Book Review: Iron and Magic


Iron and Magic is one of those books I wouldn’t have even looked at if my wife hadn’t insisted it was a necessary read before the last book in the series, Magic Triumphs. Hugh was a jerk in the main series and held little interest to me as a protagonist, nor were his Iron Dogs or background intriguing. Still, I’m nothing if not dogmatic about reading a series in order (Heaven help me if I miss some crucial background fact or inside joke), so I compromised and picked up the audio book.


As any who’s read my other Kate Daniels reviews can attest, I’m not a fan of the woman who narrates the main series, so I started playback with a healthy amount of skepticism. The English gentleman who narrated Iron and Magic, I’m happy to say, did not disappoint. His British was proper upper class, his voice deep and sure, and his character accents convincing without being so thick that they distracted from the enjoyment of the story. For a book about a self-absorbed cocky bastard, he fit the bill perfectly. In fact, my only criticism is that he used the same cocky manner when narrating every non-dialog element, which took power away from the parts that were meant to be cocky. It’s a minor gripe overall, but something for the narrator to consider on future projects.


Story-wise, the book took an abnormally long time to grow on me. I listened to it on and off for several months, reading other books in between, before I had enough story and character development under my belt to tuck in and see it to the end. I’m glad I did.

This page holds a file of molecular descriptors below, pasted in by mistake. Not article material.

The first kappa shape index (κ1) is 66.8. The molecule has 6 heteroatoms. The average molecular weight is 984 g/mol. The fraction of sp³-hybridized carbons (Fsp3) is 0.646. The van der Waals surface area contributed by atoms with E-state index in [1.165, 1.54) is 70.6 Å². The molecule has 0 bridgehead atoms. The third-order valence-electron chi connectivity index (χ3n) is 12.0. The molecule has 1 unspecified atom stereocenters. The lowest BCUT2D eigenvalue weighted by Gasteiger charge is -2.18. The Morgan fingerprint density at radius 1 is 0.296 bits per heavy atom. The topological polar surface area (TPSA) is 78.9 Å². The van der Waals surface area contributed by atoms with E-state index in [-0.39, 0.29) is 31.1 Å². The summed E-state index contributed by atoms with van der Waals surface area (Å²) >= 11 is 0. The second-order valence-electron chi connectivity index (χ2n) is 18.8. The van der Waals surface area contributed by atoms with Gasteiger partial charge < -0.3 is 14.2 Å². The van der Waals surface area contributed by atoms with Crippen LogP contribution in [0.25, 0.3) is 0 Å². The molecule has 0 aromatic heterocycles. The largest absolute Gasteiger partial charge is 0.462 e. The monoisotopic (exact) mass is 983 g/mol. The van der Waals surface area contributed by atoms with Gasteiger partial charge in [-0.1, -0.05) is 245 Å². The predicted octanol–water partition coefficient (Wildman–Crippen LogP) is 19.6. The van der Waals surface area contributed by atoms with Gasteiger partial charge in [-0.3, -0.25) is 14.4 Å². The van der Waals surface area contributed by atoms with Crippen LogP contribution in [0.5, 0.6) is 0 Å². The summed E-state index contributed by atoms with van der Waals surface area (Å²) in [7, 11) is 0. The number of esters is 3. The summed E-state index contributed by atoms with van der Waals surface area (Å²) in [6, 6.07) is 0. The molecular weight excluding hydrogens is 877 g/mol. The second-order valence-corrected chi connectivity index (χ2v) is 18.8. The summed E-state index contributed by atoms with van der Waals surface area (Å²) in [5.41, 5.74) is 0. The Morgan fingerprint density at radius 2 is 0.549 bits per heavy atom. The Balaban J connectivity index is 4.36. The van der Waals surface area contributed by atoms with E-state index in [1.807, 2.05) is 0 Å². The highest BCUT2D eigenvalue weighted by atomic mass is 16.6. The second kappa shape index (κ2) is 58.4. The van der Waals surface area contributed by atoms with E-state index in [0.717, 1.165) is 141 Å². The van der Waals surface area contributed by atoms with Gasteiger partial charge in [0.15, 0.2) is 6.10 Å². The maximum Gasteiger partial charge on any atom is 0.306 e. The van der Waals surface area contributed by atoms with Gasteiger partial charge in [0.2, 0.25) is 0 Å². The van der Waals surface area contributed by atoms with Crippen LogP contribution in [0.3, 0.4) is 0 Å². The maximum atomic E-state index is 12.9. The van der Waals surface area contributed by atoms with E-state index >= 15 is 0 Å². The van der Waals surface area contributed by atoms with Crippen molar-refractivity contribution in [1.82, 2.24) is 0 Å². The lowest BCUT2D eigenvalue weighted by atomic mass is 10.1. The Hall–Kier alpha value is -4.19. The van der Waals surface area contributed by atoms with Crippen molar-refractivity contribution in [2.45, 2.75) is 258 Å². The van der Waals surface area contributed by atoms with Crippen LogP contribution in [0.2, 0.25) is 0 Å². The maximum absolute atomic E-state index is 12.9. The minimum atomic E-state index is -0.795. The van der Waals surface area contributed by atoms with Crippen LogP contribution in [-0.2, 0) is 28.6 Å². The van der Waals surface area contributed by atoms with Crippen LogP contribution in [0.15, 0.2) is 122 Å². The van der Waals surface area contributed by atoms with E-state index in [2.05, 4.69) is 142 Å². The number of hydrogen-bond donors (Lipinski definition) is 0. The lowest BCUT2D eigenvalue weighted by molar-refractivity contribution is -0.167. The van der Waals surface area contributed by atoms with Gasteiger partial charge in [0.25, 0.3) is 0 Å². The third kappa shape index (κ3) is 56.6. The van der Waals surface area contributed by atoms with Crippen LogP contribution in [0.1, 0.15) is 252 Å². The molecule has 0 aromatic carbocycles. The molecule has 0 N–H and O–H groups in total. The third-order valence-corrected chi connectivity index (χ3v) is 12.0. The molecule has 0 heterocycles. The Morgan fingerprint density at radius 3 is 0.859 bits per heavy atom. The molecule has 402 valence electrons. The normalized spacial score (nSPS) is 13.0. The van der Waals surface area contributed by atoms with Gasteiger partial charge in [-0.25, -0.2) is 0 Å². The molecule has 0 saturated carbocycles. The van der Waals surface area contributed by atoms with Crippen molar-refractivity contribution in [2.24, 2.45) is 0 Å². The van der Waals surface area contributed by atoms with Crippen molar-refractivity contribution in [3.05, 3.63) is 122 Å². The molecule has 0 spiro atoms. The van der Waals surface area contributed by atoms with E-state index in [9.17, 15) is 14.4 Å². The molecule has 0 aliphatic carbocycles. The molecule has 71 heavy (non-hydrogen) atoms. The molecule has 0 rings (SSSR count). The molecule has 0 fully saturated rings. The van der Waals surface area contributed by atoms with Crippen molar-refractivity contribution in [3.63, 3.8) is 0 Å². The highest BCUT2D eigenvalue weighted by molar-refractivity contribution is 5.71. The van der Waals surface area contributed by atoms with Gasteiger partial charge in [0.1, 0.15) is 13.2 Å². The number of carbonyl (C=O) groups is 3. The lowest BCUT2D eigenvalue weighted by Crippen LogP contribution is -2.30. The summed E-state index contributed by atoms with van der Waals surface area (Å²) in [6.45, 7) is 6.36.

The other protagonist / love interest (no spoiler there I’m sure) is Elara, a white-haired, powerful woman with a stick up her butt almost as big as the one up Hugh’s, making them the perfect couple. Hugh and his Iron Dogs are down on their luck, starving vagabonds in search of a purpose after Hugh’s fall from Roland’s grace, when they come upon Elara’s fortified but unprotected settlement. The town needs protection. Hugh needs food for his Dogs. So they arrange a marriage of inconvenience—as in, they hate each other and are civil only in public. Hugh’s an arrogant prick and can’t be trusted. Elara’s a tightwad “harpy” whose stingy pocketbook will result in a town full of dead people when the real bad guys arrive, namely his archnemesis Nez. It’s a match made in the 3rd level of Hell.


As with the rest of the Kate Daniels series, Iron and Magic sports a good balance between action and character development. While much of the focus is on Hugh and Elara’s love-hate relationship, we learn more about life in rural areas of Ilona Andrews’ world, where forests are deadly and small settlements must work together to survive, and we’re introduced to a slew of new and terrible magical creatures big and small. Hugh and Elara are both well-drawn with clear character arcs that keep the pages turning. The steam factor is short-lived but more explicit than any Ilona Andrews novel I can recall, which is a fairly high bar given the heat in the Hidden Legacy series. Reader be warned.


If you’re a Kate Daniels fan and plan on finishing the series, this is a definite can’t-miss.